To compound these concerns, President Donald Trump failed to use the words ‘rural,’ ‘farm,’ or ‘agriculture’ in his address to a joint session of Congress in February, even though he touched on a number of subjects that will both directly and indirectly affect American farmers and ranchers. NFU released a statement in response, expressing dismay about the President’s stance on trade, immigration, and healthcare.
The President’s plans to replace the “current system of lower-skilled immigration” has many farmers and ranchers on edge, as it neglects the unique and important contribution of immigrant laborers to our national food system and rural economies. Farmers are similarly concerned about the proposed changes in national health insurance policy. Notably, motions to cut support to Medicaid would disproportionately affect farmers and ranchers, a population that is older than average.
To this point, the president has put the needs of rural America and agriculture on the backburner, and, in many cases, on the chopping block. If the President intends to be a champion for all Americans, he must consider the real and lasting impacts of his policy agenda and budget on rural America and family farmers and ranchers.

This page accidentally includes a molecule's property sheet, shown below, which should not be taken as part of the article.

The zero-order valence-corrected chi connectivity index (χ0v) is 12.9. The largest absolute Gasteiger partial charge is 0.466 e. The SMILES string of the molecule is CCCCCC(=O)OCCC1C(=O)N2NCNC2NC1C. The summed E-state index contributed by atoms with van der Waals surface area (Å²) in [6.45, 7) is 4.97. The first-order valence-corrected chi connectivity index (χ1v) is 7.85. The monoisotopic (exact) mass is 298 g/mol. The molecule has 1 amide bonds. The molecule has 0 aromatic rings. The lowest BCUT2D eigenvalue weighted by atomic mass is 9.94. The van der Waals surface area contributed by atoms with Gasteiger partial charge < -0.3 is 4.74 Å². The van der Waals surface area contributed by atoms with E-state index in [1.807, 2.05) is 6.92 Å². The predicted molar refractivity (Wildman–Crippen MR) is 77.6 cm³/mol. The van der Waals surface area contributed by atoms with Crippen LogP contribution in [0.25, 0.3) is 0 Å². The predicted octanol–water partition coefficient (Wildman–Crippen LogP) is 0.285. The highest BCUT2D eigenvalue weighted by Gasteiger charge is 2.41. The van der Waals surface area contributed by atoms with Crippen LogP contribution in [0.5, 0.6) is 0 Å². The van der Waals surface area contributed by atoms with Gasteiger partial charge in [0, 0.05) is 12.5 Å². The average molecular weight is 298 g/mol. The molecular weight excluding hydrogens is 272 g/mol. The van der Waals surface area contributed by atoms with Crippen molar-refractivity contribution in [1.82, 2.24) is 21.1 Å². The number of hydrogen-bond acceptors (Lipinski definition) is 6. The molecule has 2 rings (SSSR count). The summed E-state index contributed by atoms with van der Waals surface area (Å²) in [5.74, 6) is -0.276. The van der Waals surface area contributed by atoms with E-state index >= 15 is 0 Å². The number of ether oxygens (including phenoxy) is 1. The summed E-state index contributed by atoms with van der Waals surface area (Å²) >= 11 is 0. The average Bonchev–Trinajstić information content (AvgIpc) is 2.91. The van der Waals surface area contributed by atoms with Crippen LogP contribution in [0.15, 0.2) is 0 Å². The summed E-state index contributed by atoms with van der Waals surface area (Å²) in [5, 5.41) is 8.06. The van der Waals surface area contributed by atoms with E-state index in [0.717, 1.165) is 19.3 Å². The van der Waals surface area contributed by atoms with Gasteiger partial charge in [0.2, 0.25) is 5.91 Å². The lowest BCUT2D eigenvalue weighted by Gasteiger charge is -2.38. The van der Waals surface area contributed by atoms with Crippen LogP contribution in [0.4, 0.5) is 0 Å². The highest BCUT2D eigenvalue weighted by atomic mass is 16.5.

Member Benefit Highlight: Burpee Seeds
Burpee seeds and plants are available for all growing zones and for all seasons and Burpee guarantees each and every product. In order to keep pace with the changing times, Burpee’s highly recognized catalog can now be viewed online. Burpee.com can be used as a one-stop-shop for gardening techniques, recipes, FAQs, etc. NFU members receive a 10% discount at checkout.
Have you heard the term “telemedicine” recently and wondered what it is? Wonder no more! Telemedicine is a convenient new way to talk to a doctor 24 hours a day 7 days a week when you’re having non-emergency medical issues at home or anywhere else not close to a doctor’s office.
So how does it work? You get telemedicine when you sign up for the Wellness Access Card for a low $99 yearly fee for the entire family. You will then get access to a 24-hour physician phone line that lets you speak to a real doctor, who will make treatment recommendations and even write prescriptions over the phone for common sickness such as flu, sinus infections, respiratory infections, pink eye and more.